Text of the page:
9/19/2019
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IG unveils Kenya’s faces of terror

Tuesday August 18, 2015


Ahmed Iman Ali


Three extremists suspected to be running an underground radicalisation campaign to recruit Kenyan youth into al Shabaab and ISIS terror groups are today unmasked by the police.

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Police say the trio is behind the disappearance of young men and women suspected to have been spirited away to join the terror militia. Names of some of the young people recruited into extremism have also been released.

Three of those on the police most-wanted list on suspicion of leading the radicalisation were named as Abdifatah Abubakar Ahmed, Ramadhan Kufungwa and Ahmed Iman Ali. Ali’s influence is reportedly felt in Nairobi’s Majengo slums, where he hails from, while Abdifatah and Kufungwa are said to have big influence in Mombasa county and the greater Coast region.

Inspector General of Police Joseph Boinnet said yesterday many youth have ran away from their homes or dropped out schools and many are suspected to have travelled to as far as Syria to join the ISIS.

Information about the recruiters and the disappeared youth is contained in a document provided by Boinnet, titled, ‘Tracing the Disappearing Kenyan Youth’, which sheds light on what has been happening in the shadowy terror gang world. Boinnet said Abdifatah is among the most wanted individuals responsible for a series of attacks in the Coast region.

He was reportedly involved in planning and coordinating attacks in Lamu and Tana River county within al Shabaab and is suspected to be among commanders of Jesh Ayman hiding on Boni forest. Additionally, Abdifatah is said to have been part of the planners of the Westgate Shopping Mall attack in 2013.

“Abdifatah is of Somali descent who grew up mostly in Kenya. He holds a fraudulent Kenyan ID card and was deported to Somalia in 2008 for harbouring Harun Faul and Saleh Nabhan. He is married to Zamzam Mohammed Hajj and operates from Somalia,” said Boinnet.

Kufungwa is Abdifatah’s accomplice and was reportedly an imam in-charge at Majengo’s Musa Mosque before he ran away to Somalia after he got wind authorities were looking for him. He is said to have commanded the killing of sheikhs opposed to his teachings and those allegedly working with the government, among them the late Sheikh Idris Mohamed.

He was also behind a spate of violent robberies in Mombasa that were carried out by members of his cell so as to raise money for the militia activities. “He continues to co-ordinate recruitment of youth and facilitate their movement to Somalia as well as source for logistical support for militia holed up in Boni forest,” said Boinnet.

Ahmed Iman has reportedly appeared several times in al Shabaab propaganda urging recruits to take up arms and kill innocent Kenyans under the guise of religion. His efforts extend beyond the social media sphere, is in charge of a facilitation network that is taking Kenyan youth from the Coast, Nairobi, North Eastern and other counties.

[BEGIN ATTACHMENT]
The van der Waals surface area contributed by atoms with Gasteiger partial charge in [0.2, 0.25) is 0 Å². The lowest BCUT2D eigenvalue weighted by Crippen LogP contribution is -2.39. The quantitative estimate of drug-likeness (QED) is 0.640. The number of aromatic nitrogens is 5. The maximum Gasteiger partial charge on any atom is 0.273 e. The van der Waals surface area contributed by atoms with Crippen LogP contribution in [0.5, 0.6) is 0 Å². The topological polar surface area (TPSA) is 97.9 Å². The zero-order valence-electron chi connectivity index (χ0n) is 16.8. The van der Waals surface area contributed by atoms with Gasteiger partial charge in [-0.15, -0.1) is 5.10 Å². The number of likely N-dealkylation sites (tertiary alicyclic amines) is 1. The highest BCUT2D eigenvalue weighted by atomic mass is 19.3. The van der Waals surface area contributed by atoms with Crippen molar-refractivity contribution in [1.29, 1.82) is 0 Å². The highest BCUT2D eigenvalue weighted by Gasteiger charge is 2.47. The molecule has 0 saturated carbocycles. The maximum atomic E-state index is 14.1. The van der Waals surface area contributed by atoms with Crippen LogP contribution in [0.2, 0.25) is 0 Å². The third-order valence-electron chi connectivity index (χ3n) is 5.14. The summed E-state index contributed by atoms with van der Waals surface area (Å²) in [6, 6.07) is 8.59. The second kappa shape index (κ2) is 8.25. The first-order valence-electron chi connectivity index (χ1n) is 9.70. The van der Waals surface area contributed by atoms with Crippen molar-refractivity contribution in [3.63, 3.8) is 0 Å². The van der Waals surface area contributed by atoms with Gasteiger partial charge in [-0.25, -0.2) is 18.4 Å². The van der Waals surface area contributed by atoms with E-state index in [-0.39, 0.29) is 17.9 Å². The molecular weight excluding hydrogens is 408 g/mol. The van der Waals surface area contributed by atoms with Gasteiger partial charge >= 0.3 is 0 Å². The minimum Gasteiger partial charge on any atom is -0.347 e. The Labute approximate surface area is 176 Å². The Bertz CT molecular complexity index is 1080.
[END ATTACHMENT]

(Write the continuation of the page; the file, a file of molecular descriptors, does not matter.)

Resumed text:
He was reportedly radicalised by the late Sheikh Aboud Rogo while in a local university and by 2005, had led other radicalised youth to eject Pumwani Riyadha mosque committee members, claiming they were not teaching the ideologies of groups such as al Shabaab and al Qaeda.

He left for Somalia in 2009 where he currently operates from but still lures vulnerable youth to cross over. “Iman was born in Mombasa but moved to Nairobi early in his childhood following a split in his family.

After his primary and secondary education in local schools, he studied Engineering at the University of Nairobi under government sponshorship,” explained Boinnet.

Among the youths he reportedly recruited from Majengo were the late Hassan Omondi Owiti alias Budalangi and Abdalla Bin Abdalla. Hassan was a trained al Shabaab operative who participated in various grenade attacks in Nairobi in 2012, but was killed in May 2013 in a gun-fight with police who had gone to arrest him in his Githurai hide-out.

Apart from the recruiters, Boinnet also named some of the youth suspected to have been recruited into the terror gangs, saying most women are radicalised by extremists to become their wives and concubines. The girls targeted by these groups fall within adolescent to young adult category, said Boinnet.

The police boss said the recent case of Tawfiqa Dahir and Salwa Abdalla Babe, the young women from Nairobi’s South C estate, who allegedly joined ISIS, was a tip of the ice berg of the recruitment situation. Three other women suspected recruited through Abdifatah’s influence are Ummul Khayr Sadir, Khadija Abubakar Abdulkadir and Maryam Said Aboud, but they were arrested at El Wak attempting to cross into Somalia.

Other women, Shamsa Shariff Mohamed and Saada Bilal, wife and mother of Abdalla bin Abdalla alias Maalime Burhan were arrested last month following investigations of the network of recruiters luring young women to join al Shabaab.

 



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